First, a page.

Dry ice blasting restores monument in
half the time and costs of soda blasting


The Hightstown Historic Preservation Commission (HHPC) from the Borough of Hightstown, New Jersey was overseeing a $1.7 million streetscape project funded by the American Recovery and Reinvestment Act. Restoring a Civil War memorial was part of the project. The monument was erected in 1875, and is engraved with the names of 35 local soldiers who died in the United States Great Rebellion. The 23-foot high obelisk is carved from unpolished white Italian marble and rests upon a large block of American granite in tribute to the local heroic volunteers. Beneath the monument, resting upon granite blocks, are four Confederate Parrot guns known as the Brooke-type cannon.


As part of the overall streetscape project, the HHPC wanted to restore this monument to its original state in preparation for the 150th anniversary of the Civil War. The monument had never been cleaned since being erected in 1875. It sits in a triangular park between two streets, and was coated with 136 years of traffic grime, minerals and dirt. In fact, the granite eagle at the top of the monument, once white, was completely black.

“This monument had never been properly cleaned since 1875,” said Daniel Buriak, project leader for the HHPC. “It had been hosed off or power washed to no avail, because of centuries of grime.”

The architect had originally specified the project for soda blasting. This method would have not only been abrasive to this historic structure, but would have required additional containment, costing more money.

The detailing on the monument was a big concern. The great seals of the United States, New Jersey and Mercer County are chiseled into the white marble above tablets bearing soldiers’ names. The front exhibits full size carvings of a Springfield rifle, a sword and standard. In addition, the marble eagle sitting on top of the monument has very delicate wings. Many areas on the monument – some carved as thin as 1/8” – caused concern for those in charge of this restoration.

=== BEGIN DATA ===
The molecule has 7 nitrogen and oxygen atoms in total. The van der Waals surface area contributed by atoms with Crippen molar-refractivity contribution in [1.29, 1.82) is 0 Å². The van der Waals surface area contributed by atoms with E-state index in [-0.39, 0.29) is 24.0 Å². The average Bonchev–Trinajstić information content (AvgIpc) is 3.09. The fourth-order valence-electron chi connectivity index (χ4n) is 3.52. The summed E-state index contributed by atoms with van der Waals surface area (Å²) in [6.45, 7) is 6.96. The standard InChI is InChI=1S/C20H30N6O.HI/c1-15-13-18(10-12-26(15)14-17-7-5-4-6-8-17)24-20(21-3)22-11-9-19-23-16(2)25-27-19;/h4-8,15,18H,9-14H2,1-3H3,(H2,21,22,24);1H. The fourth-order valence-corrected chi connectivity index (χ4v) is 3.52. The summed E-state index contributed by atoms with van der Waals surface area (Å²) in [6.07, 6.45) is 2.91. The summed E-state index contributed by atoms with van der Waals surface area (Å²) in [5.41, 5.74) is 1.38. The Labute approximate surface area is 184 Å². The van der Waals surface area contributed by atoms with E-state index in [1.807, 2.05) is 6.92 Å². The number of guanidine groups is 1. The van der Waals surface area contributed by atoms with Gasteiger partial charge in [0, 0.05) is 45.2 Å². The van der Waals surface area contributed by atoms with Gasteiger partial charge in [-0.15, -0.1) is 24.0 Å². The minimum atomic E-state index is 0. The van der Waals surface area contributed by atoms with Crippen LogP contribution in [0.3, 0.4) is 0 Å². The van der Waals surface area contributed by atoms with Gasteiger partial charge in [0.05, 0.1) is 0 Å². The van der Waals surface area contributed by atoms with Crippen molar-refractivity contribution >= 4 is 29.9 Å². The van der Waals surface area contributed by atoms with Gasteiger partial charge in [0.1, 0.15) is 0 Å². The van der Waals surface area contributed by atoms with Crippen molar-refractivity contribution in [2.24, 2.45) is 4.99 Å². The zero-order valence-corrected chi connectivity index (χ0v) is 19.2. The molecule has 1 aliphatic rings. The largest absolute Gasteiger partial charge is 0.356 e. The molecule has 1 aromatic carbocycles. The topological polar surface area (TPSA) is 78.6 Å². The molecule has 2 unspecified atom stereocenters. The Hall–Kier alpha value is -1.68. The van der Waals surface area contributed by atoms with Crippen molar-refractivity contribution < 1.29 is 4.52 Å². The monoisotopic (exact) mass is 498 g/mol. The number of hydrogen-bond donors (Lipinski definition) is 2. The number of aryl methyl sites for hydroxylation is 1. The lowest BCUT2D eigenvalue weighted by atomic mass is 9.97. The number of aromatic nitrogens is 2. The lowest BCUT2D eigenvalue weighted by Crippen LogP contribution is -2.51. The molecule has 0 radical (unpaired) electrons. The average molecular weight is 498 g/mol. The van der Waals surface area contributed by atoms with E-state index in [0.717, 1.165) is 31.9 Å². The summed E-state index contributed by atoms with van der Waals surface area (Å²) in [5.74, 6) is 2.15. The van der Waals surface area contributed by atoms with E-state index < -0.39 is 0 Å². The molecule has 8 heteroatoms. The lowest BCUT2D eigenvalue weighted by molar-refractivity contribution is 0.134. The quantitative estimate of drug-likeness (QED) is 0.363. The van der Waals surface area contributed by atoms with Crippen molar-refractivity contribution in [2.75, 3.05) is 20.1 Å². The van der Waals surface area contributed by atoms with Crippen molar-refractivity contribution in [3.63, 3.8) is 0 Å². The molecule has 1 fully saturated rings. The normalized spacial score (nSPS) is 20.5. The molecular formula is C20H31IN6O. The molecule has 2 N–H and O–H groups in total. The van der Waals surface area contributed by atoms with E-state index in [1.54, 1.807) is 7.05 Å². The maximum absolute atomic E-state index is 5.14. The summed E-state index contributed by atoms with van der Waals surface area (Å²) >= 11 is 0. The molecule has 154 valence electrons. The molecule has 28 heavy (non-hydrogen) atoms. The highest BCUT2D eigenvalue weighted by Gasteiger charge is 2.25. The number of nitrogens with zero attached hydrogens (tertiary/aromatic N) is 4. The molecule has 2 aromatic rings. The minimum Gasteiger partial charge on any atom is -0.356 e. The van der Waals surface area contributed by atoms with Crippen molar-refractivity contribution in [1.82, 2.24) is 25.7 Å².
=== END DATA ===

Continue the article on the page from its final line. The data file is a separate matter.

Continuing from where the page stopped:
“We were very worried about the potential of damaging the structure during cleaning,” said Buriak., the contractor on the job, suggested that the HHPC, which had originally considered soda blasting, instead try dry ice cleaning., uses Cold Jet systems to clean many of their historic projects and knew that the method would be safer and gentler on this detailed structure.


After was able to convince the restoration team that they would benefit most from dry ice cleaning, the project moved forward. Cold Jet’s dry ice cleaning system uses non-abrasive media in the form of recycled CO2 pellets that won’t damage surfaces. The dry ice media, blasted using pressurised air at user-controlled speeds, sublimates upon impact with the surface being cleaned, lifting away dirt and contaminants safely, without leaving behind any secondary waste.

“While the architect had first asked for soda blasting, we knew it would cost twice as much,” said Bobbi Monacelli, owner of “With dry ice cleaning there is no secondary waste and no extra setup to contain any contaminates. In addition, with the historic details on this monument, we felt that dry ice cleaning would be the right answer.”